VALLEY - Growing up in Truro during the 1940s in close proximity to the Debert army base, Curtis Faulkner became fascinated at an early age with all things military.
He loved war movies, playing 'war' with his buddies and watching the Debert soldiers coming through town in their snappy uniforms. And seeing tanks and other military vehicles rolling along never failed to generate excitement.
"That's for me, that's for me," the Valley resident, now 81, recalls thinking of those long-ago days. "As a boy, I wanted to get into the military."
After the Korean War began in 1950, Faulkner learned that a couple of his buddies had volunteered with the Canadian Army Special Force.
Faulkner was 20 years old and working as a farm hand at the time, when his boyhood friend Leslie Fielding came home on leave from basic training in British Columbia.
"'I'm in Chilliwack. What a great place,'" Faulkner recalls his buddy telling him.
Having been born in Trenton and raised in Truro, that was the extent of Faulkner's travels at the time and with a strong sense of adventure overcoming all other thought, Faulkner decided to follow in his buddy's footsteps.
"Oh boy, that sounded great to me," he said, during a recent interview. "I had never been out of Truro in my life. So that night I said to mom that in the morning I'm going to Halifax to join the military."
"'What?'" she replied.
"I said, 'yep.'"
By the time he was ready to head off for his basic training, Fielding had already shipped off to Korea. And on the very day Faulkner was leaving for B.C., the reality of what he was about to face began to take shape.
"On the way out, getting on the train, my mother told me: 'Curtis,' she said, 'Leslie just got killed (during battle in Kapyong, South Korea)."
Faulkner, however, was too full of the prospects of adventure to fully appreciate the news.
"Never gave me a thought at all," he said. "I felt bad because he was my friend. And, a good friend. And that's all I was thinking."
After six month's of training in B.C. Faulkner was shipped off to Korea but it was not until he actually became embroiled in the effort himself that he began to see the war for the horror that it truly was.
"(After) the first three months, I didn't want to go back again," he said. "Once I seen things, different atrocities."
Now, some 60 years later, Faulkner still has no desire to speak of those 'atrocities.' And the little he does reveal barely touches on the scenes that that have scarred his mind.
"Little kids starving. And I mean little kids, like three and four years old, begging you for something to eat while you was stopped on the side of the road having your meal of C-rations, which was in a can. And we were eating there and they seemed to pop out of the sky. And they'd come up and you'd give them something to eat. You hated to ... we'd just load up and go and leave them," he said. "Their snotty noses and them shivering and cold and everything like that."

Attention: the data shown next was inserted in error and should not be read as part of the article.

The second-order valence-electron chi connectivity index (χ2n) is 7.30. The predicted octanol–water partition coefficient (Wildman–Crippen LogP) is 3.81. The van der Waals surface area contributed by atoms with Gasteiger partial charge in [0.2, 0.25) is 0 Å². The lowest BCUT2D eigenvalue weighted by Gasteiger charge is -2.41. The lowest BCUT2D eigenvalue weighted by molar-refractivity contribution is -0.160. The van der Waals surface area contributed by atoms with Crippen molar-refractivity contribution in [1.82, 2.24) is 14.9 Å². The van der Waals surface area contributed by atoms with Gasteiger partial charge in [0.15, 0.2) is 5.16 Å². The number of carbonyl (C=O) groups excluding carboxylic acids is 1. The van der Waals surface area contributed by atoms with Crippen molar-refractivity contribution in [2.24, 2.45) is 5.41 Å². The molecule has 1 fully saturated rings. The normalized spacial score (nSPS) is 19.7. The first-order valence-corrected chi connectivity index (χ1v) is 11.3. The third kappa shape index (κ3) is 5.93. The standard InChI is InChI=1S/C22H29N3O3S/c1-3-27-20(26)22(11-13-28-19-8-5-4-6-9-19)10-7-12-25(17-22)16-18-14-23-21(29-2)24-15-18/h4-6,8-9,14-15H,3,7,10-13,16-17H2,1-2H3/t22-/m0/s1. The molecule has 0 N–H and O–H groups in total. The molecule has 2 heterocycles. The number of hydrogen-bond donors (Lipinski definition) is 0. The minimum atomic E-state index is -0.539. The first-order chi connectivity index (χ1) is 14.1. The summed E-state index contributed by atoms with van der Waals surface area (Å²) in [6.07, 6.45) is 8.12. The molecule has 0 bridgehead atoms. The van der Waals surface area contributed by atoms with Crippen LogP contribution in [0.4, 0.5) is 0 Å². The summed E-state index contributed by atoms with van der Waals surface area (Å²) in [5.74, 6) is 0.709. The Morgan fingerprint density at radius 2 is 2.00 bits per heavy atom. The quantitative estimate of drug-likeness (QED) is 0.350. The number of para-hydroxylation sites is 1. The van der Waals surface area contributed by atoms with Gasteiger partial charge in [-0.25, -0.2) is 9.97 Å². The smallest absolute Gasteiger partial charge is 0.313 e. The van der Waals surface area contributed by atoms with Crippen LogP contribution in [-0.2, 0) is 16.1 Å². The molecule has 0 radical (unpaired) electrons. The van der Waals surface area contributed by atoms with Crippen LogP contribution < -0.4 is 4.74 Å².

Overall, the conditions were "wet and miserable," he said. Beyond the heat and humidity, they had to deal with "all kinds of insects, rats everywhere..., mortar shells exploding around them, rifle fire and long lines of refugees seeking safety.
"I never seen a female for six months," he said, with the exception of those displaced from their homes.
"And the poor things shuffling along like they was in a different world. Things like that "pop up in my head ...," he said, pausing for a moment to reflect on the memory. "My god, what is this world made of?"
After a year in Korea, Faulkner returned home with absolutely no desire to go to war again.
"No, I didn't want to go back. I grew up very fast in the first few months," he said. "I'm not the same person I was ... it has changed me in different ways. It's made me more of a hardened person."
One thing that Faulkner always fully believed in and, which has not wavered in the decades since, however, is that Canada played an important role in joining other United Nations members in defending South Korea against its communist, aggressor sister, North Korea.
"I was proud every day of my military life and Canada being there," he said. "When we came back and landed in Seattle, Washington, I was very proud to be standing on the railing of that ship when we came in and the band's were playing. I was really proud.
"But, what I was disappointed in, once we crossed that border into Canada, we was on a troop train of soldiers ... and we were dispersed in different places coming across Canada ... They never knew who the hell we were."
Although the American government has recognized Canadian soldiers for their efforts in the Korean War, no official recognition has come from the Canadian government.
Even other veterans and the public at large have never seemed to fully grasp the sacrifices that were made, he said. And to this day, Faulkner still wonders why.
"I can't answer that ... I don't know."
Name: Curtis Faulkner
Hometown: Born in Trenton raised in Truro
Adult children: (all grown) Stephen, Mary Dempsey, Cheryl Frizzell and Brenda Dehaan.
Served for a year in the Korea War with the Royal Canadian Engineers of the Canadian Army Special Force.
Biggest letdown after returning home from Korean War: "We just come home and nobody seemed to know what was going on. Never knew about the Korean War. It was something that wasn't even going on."